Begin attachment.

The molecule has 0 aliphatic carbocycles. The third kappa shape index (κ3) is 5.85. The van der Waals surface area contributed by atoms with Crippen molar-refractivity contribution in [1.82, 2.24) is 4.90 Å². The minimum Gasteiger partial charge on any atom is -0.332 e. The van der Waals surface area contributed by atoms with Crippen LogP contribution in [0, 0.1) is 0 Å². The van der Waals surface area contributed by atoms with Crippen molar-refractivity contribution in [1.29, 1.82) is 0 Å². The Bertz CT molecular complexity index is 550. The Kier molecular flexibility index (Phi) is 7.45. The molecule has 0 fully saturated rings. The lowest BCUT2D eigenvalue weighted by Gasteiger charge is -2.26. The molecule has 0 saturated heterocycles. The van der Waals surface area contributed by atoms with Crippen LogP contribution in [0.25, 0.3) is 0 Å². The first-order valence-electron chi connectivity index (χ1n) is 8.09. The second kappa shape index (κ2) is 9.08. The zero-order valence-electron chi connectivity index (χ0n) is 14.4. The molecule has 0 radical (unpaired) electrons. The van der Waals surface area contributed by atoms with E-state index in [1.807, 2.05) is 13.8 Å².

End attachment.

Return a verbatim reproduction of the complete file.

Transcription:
The molecule has 0 aliphatic carbocycles. The third kappa shape index (κ3) is 5.85. The van der Waals surface area contributed by atoms with Crippen molar-refractivity contribution in [1.82, 2.24) is 4.90 Å². The minimum Gasteiger partial charge on any atom is -0.332 e. The van der Waals surface area contributed by atoms with Crippen LogP contribution in [0, 0.1) is 0 Å². The van der Waals surface area contributed by atoms with Crippen molar-refractivity contribution in [1.29, 1.82) is 0 Å². The Bertz CT molecular complexity index is 550. The Kier molecular flexibility index (Phi) is 7.45. The molecule has 0 fully saturated rings. The lowest BCUT2D eigenvalue weighted by Gasteiger charge is -2.26. The molecule has 0 saturated heterocycles. The van der Waals surface area contributed by atoms with Crippen LogP contribution in [0.25, 0.3) is 0 Å². The first-order valence-electron chi connectivity index (χ1n) is 8.09. The second kappa shape index (κ2) is 9.08. The zero-order valence-electron chi connectivity index (χ0n) is 14.4. The molecule has 0 radical (unpaired) electrons. The van der Waals surface area contributed by atoms with E-state index in [1.807, 2.05) is 13.8 Å².